In today’s world, nurses encounter culturally and linguistically diverse people continuously, so they must be able to provide care that takes into consideration their patients’ cultural diversity.
To minimize health disparities among culturally and linguistically diverse patients, nurses aim to give culturally competent care to a variety of patients. This orientation in cultural competence focuses on patients’ cultural, social and linguistic needs, which advocates patient autonomy and seeks to improve the quality of the care provided.
The world we live in demands culturally competent nurses. Cultural competence can now be seen as a core requirement in nursing practice, since it has been regulated at the national level, e.g. in Finland in the Constitution (731/1999) and in the Act on the Status and Rights of Patients (785/1992), as well as in ethical guidelines for nurses at the international and national level (ICN 2012, Finnish Nurses Association 2020).
This article will briefly explore the concept of cultural competence, and how to develop it in nursing education through a MOOC (Massive Open Online Course) for nursing students. The authors, anthropologist and MBA student Henna Helminen, Project Manager Niina Glerean and Project Specialist Sari Myréen, were involved in creating the theoretical framework for a MOOC designed in the Erasmus+ project Care for Europe.
What is culture?
When defining cultural competence, it is important to understand the versatile concept of culture. Anthropologists emphasise that culture comprises multiple variables, but is not a single variable itself, and one way to look at it is as a shared system of knowledge, codes, symbols and meanings. According to this view, people organise their social life through these shared features (Geertz, 1960-1970). In addition to this, culture is often described as a shared set of beliefs and conventions that people have adopted as part of a certain group. Culture is thus a collective way of life that connects a certain group of people and distinguishes them from other groups (Gellner, 1997; de Munck & Bennardo, 2019).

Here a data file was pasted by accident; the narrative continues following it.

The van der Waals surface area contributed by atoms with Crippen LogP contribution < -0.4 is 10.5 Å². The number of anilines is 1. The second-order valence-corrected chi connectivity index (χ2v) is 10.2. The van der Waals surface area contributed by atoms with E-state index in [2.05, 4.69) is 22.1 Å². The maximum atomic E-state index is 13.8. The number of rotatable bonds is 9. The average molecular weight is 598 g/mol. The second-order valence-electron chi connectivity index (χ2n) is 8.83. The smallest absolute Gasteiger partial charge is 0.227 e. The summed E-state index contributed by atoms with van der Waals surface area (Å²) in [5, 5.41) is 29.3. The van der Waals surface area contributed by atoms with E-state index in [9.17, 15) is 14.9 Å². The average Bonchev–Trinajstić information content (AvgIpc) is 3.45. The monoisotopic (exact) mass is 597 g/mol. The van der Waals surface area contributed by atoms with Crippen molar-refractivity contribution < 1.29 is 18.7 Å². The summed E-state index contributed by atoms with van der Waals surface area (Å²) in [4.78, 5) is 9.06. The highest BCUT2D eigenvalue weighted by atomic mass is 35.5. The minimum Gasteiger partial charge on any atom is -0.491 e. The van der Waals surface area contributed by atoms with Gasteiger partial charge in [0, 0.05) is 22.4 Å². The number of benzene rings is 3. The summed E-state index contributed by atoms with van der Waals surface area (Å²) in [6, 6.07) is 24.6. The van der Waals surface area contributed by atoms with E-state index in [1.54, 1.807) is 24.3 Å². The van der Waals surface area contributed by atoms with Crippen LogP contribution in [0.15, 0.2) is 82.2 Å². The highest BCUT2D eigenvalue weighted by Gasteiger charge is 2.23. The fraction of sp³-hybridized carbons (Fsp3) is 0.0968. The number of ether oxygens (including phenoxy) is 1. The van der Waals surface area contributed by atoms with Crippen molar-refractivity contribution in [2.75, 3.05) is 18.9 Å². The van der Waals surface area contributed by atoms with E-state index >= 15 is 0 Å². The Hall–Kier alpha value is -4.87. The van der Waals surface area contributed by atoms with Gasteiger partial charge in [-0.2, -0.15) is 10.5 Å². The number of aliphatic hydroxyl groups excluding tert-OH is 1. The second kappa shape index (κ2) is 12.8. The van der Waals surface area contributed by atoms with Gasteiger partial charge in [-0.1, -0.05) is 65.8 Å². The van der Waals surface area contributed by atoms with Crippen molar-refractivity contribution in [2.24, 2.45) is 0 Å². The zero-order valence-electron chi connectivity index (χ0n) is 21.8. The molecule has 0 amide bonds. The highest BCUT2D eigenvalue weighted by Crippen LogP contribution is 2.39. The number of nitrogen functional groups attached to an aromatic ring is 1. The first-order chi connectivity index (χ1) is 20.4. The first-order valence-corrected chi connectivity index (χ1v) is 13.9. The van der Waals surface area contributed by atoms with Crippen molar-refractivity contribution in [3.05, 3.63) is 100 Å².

This also means that culture is not inherent but something we adopt as part of the process of identifying ourselves to a certain group, and it constantly evolves in interaction with its surroundings (Gellner, 1997). Culture affects all aspects of experience and is inseparable from economic, political, religious, psychological, and biological conditions. It is a process through which ordinary activities and conditions take on an emotional tone and a moral meaning for participants (Kleinman & Benson, 2006).
When talking about cultural competence, it is critical to understand that culture cannot be reduced to a technical skill for which people can be trained to develop expertise, and it cannot be treated as a cluster of traits that are automatically assigned to certain group of people (Kleinman & Benson, 2006; Kleinman, 2012; Kleinman, 2016). It is also crucial to remember that most people do not belong in only one cultural category. People can identify themselves as being part of several different cultural categories at once. You can never tell beforehand all the cultural categories a person represents, or know how big of a role these different cultural aspects play in a person’s life.
How to define and develop cultural competence?
In everyday life, cultural competence refers to respecting the fact that people have adopted different cultures and hence have different mindsets and altering habits. It includes respecting how people function in different ways in varying situations. All in all, it is about creating and fostering an atmosphere of non-discrimination (Hagvist, Juntunen, Mikkonen, Oikarainen & Tuomikoski, 2020). Papadopoulos, Alleyne and Tilki (1995) define cultural competence in healthcare professionals as the capacity to provide effective healthcare, taking into consideration people’s cultural beliefs, behaviours and needs.
Both culture and cultural competence are ever changing processes, syntheses of vast amounts of knowledge and skills. People obtain the knowledge and skills needed in their professional and personal lives, and these accumulate continuously. The Papadopoulos, Tilki and Taylor model for the development of cultural competence in nursing (see the chart below) consists of four stages and the achievement of the fourth stage of cultural competence requires the synthesis and application of previously gained awareness, knowledge and sensitivity.